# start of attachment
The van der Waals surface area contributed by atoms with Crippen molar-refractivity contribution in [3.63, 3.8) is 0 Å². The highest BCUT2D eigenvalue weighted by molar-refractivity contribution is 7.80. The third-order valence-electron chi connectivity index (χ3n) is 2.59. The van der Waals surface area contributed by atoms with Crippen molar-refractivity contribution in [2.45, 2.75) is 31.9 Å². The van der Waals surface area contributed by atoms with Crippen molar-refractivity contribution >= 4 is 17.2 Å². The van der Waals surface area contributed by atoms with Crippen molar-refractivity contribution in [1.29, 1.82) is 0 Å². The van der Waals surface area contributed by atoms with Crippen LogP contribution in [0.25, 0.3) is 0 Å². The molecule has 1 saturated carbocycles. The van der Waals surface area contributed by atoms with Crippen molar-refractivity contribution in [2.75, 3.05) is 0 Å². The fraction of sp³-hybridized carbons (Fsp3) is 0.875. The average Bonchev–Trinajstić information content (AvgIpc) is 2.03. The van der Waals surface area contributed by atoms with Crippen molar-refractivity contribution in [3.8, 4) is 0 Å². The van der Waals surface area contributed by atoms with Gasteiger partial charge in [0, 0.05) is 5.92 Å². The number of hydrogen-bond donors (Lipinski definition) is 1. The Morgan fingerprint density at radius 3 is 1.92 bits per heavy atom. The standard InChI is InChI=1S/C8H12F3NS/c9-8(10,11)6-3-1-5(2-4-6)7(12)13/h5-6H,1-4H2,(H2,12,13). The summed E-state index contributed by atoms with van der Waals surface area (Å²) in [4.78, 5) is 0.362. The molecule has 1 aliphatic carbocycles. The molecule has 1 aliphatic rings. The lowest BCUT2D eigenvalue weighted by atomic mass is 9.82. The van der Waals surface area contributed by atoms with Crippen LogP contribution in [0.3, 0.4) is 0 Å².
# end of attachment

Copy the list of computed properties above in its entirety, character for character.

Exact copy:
The van der Waals surface area contributed by atoms with Crippen molar-refractivity contribution in [3.63, 3.8) is 0 Å². The highest BCUT2D eigenvalue weighted by molar-refractivity contribution is 7.80. The third-order valence-electron chi connectivity index (χ3n) is 2.59. The van der Waals surface area contributed by atoms with Crippen molar-refractivity contribution in [2.45, 2.75) is 31.9 Å². The van der Waals surface area contributed by atoms with Crippen molar-refractivity contribution >= 4 is 17.2 Å². The van der Waals surface area contributed by atoms with Crippen molar-refractivity contribution in [1.29, 1.82) is 0 Å². The van der Waals surface area contributed by atoms with Crippen LogP contribution in [0.25, 0.3) is 0 Å². The molecule has 1 saturated carbocycles. The van der Waals surface area contributed by atoms with Crippen molar-refractivity contribution in [2.75, 3.05) is 0 Å². The fraction of sp³-hybridized carbons (Fsp3) is 0.875. The average Bonchev–Trinajstić information content (AvgIpc) is 2.03. The van der Waals surface area contributed by atoms with Crippen molar-refractivity contribution in [3.8, 4) is 0 Å². The van der Waals surface area contributed by atoms with Gasteiger partial charge in [0, 0.05) is 5.92 Å². The number of hydrogen-bond donors (Lipinski definition) is 1. The Morgan fingerprint density at radius 3 is 1.92 bits per heavy atom. The standard InChI is InChI=1S/C8H12F3NS/c9-8(10,11)6-3-1-5(2-4-6)7(12)13/h5-6H,1-4H2,(H2,12,13). The summed E-state index contributed by atoms with van der Waals surface area (Å²) in [4.78, 5) is 0.362. The molecule has 1 aliphatic carbocycles. The molecule has 1 aliphatic rings. The lowest BCUT2D eigenvalue weighted by atomic mass is 9.82. The van der Waals surface area contributed by atoms with Crippen LogP contribution in [0.3, 0.4) is 0 Å².